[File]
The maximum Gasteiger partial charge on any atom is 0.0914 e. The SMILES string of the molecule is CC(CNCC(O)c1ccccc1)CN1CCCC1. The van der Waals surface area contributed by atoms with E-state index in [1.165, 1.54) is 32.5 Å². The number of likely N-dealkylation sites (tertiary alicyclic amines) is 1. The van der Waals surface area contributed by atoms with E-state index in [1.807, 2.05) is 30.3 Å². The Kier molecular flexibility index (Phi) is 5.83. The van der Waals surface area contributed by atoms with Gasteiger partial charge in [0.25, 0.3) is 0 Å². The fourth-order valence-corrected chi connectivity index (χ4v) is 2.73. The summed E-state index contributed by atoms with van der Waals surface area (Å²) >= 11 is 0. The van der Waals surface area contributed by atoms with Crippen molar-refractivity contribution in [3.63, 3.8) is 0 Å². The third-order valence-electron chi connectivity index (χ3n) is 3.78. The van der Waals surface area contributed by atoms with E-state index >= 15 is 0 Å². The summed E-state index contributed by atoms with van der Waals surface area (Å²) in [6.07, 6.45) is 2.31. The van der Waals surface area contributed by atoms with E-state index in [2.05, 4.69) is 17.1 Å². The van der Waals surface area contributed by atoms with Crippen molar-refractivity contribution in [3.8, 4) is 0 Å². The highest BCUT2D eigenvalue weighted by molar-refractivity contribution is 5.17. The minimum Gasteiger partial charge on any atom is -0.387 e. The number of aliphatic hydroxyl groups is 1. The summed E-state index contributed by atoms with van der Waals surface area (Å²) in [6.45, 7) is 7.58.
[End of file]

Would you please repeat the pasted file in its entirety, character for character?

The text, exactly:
The maximum Gasteiger partial charge on any atom is 0.0914 e. The SMILES string of the molecule is CC(CNCC(O)c1ccccc1)CN1CCCC1. The van der Waals surface area contributed by atoms with E-state index in [1.165, 1.54) is 32.5 Å². The number of likely N-dealkylation sites (tertiary alicyclic amines) is 1. The van der Waals surface area contributed by atoms with E-state index in [1.807, 2.05) is 30.3 Å². The Kier molecular flexibility index (Phi) is 5.83. The van der Waals surface area contributed by atoms with Gasteiger partial charge in [0.25, 0.3) is 0 Å². The fourth-order valence-corrected chi connectivity index (χ4v) is 2.73. The summed E-state index contributed by atoms with van der Waals surface area (Å²) >= 11 is 0. The van der Waals surface area contributed by atoms with Crippen molar-refractivity contribution in [3.63, 3.8) is 0 Å². The third-order valence-electron chi connectivity index (χ3n) is 3.78. The van der Waals surface area contributed by atoms with E-state index >= 15 is 0 Å². The summed E-state index contributed by atoms with van der Waals surface area (Å²) in [6.07, 6.45) is 2.31. The van der Waals surface area contributed by atoms with E-state index in [2.05, 4.69) is 17.1 Å². The van der Waals surface area contributed by atoms with Crippen molar-refractivity contribution in [3.8, 4) is 0 Å². The highest BCUT2D eigenvalue weighted by molar-refractivity contribution is 5.17. The minimum Gasteiger partial charge on any atom is -0.387 e. The number of aliphatic hydroxyl groups is 1. The summed E-state index contributed by atoms with van der Waals surface area (Å²) in [6.45, 7) is 7.58.